Christian Ruger

Christian Ruger, landscaper, and owner of Greenscape Landscaping - AMY WU

“I have self-quarantined myself from my family for their health benefits and my health benefits. Really my work hasn’t changed much in that I work out in the garden outside, so I can continue although I hear some of those laws will be changing very soon. I heard that contractors can only do structural work so I don’t know if my work will be essential since I do green scaping and landscaping. Every day I wake up early, I get my day started with some chores and some work and I come into Bread Alone and have a cup of coffee at around 7:30 and I enjoy that 15 minutes — that’s kind of like my ritual and it’s my time to see my people and come into town and say hello and good morning and maybe some business texting or calls. My life in particular at this time of year is very busy and I work all the time I wake up. I go to work and I come home and go to sleep so my life hasn’t changed per se that much,  but the lives of my children have. They’ve quarantined in their home and I’ve stayed away from them. My daughter moved up from the city and she has an apartment in the house as well…I think this is going to be a positive thing. To be honest the wheels were about to come off of the bus with me anyway and I’d been going nonstop. I’d been taking my son to soccer about an hour and a half away for training every weekend in southern Jersey or Connecticut or all over in Long Island so I think this is going to teach people a lot about life. I think life is going to change as we know it and simplicity is going to come back, and by all means, I hope that we are humble because we should be if we’re not. This just shows that life can change in a moment, and it shows that the most important things are right in front of us, our home our family our friends. I think by all means this pandemic will make us better people.”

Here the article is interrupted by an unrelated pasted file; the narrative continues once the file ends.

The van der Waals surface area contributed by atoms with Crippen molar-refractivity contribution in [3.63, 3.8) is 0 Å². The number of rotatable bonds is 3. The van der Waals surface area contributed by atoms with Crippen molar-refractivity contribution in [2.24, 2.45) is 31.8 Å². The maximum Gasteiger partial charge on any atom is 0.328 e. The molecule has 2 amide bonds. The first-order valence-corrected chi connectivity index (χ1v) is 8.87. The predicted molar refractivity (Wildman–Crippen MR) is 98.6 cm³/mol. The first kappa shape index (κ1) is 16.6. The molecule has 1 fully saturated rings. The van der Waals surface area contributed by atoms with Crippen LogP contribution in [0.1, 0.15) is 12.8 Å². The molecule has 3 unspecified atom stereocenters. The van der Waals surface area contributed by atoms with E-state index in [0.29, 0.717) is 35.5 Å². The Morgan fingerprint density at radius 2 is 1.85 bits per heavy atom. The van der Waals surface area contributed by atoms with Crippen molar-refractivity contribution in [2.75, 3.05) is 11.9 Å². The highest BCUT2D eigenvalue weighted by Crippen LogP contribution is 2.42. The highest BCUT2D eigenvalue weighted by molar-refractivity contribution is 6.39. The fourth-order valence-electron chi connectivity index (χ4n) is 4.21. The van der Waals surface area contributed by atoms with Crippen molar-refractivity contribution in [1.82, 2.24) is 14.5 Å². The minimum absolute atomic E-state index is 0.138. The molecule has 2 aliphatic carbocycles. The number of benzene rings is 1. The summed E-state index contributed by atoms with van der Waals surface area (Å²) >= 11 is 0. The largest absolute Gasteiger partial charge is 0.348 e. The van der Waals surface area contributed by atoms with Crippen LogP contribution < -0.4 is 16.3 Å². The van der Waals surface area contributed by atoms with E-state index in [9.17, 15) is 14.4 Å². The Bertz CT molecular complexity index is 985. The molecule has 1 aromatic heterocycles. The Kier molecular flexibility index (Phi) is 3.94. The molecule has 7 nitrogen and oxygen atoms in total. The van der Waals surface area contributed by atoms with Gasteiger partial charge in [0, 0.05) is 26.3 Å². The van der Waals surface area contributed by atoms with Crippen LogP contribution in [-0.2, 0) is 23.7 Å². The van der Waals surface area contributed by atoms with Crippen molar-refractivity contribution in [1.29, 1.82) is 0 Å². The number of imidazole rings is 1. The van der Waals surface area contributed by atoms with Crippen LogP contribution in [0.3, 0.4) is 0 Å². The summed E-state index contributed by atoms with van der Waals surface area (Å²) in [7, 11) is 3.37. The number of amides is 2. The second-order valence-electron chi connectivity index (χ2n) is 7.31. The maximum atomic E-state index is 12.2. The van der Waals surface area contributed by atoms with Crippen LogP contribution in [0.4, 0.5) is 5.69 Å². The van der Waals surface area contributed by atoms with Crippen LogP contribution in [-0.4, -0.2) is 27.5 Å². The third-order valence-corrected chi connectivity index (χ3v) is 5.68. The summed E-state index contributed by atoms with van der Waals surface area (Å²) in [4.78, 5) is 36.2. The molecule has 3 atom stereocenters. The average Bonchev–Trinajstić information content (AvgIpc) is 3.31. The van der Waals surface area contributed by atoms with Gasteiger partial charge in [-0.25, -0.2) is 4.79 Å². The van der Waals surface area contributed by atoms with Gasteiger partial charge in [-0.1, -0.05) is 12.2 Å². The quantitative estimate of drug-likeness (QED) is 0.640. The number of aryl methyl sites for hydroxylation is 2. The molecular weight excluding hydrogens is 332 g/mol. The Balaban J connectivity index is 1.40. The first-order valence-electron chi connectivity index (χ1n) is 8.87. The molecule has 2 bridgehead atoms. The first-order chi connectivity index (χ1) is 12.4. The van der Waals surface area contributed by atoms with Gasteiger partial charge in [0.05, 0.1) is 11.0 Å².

(April 1)